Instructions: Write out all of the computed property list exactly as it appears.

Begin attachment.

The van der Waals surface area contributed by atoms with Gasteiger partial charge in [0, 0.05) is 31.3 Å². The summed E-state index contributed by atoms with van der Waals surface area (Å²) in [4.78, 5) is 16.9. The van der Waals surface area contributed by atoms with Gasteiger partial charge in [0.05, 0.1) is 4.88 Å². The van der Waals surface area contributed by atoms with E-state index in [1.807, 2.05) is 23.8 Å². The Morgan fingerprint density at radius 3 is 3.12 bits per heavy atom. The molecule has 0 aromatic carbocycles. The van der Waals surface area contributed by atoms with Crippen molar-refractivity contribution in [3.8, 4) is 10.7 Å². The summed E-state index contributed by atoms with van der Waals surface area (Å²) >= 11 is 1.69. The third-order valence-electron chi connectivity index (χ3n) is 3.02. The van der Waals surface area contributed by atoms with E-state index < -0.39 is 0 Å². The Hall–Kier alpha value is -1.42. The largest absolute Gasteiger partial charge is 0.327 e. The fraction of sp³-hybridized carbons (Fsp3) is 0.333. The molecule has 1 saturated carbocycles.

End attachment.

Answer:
The van der Waals surface area contributed by atoms with Gasteiger partial charge in [0, 0.05) is 31.3 Å². The summed E-state index contributed by atoms with van der Waals surface area (Å²) in [4.78, 5) is 16.9. The van der Waals surface area contributed by atoms with Gasteiger partial charge in [0.05, 0.1) is 4.88 Å². The van der Waals surface area contributed by atoms with E-state index in [1.807, 2.05) is 23.8 Å². The Morgan fingerprint density at radius 3 is 3.12 bits per heavy atom. The molecule has 0 aromatic carbocycles. The van der Waals surface area contributed by atoms with Crippen molar-refractivity contribution in [3.8, 4) is 10.7 Å². The summed E-state index contributed by atoms with van der Waals surface area (Å²) >= 11 is 1.69. The third-order valence-electron chi connectivity index (χ3n) is 3.02. The van der Waals surface area contributed by atoms with E-state index < -0.39 is 0 Å². The Hall–Kier alpha value is -1.42. The largest absolute Gasteiger partial charge is 0.327 e. The fraction of sp³-hybridized carbons (Fsp3) is 0.333. The molecule has 1 saturated carbocycles.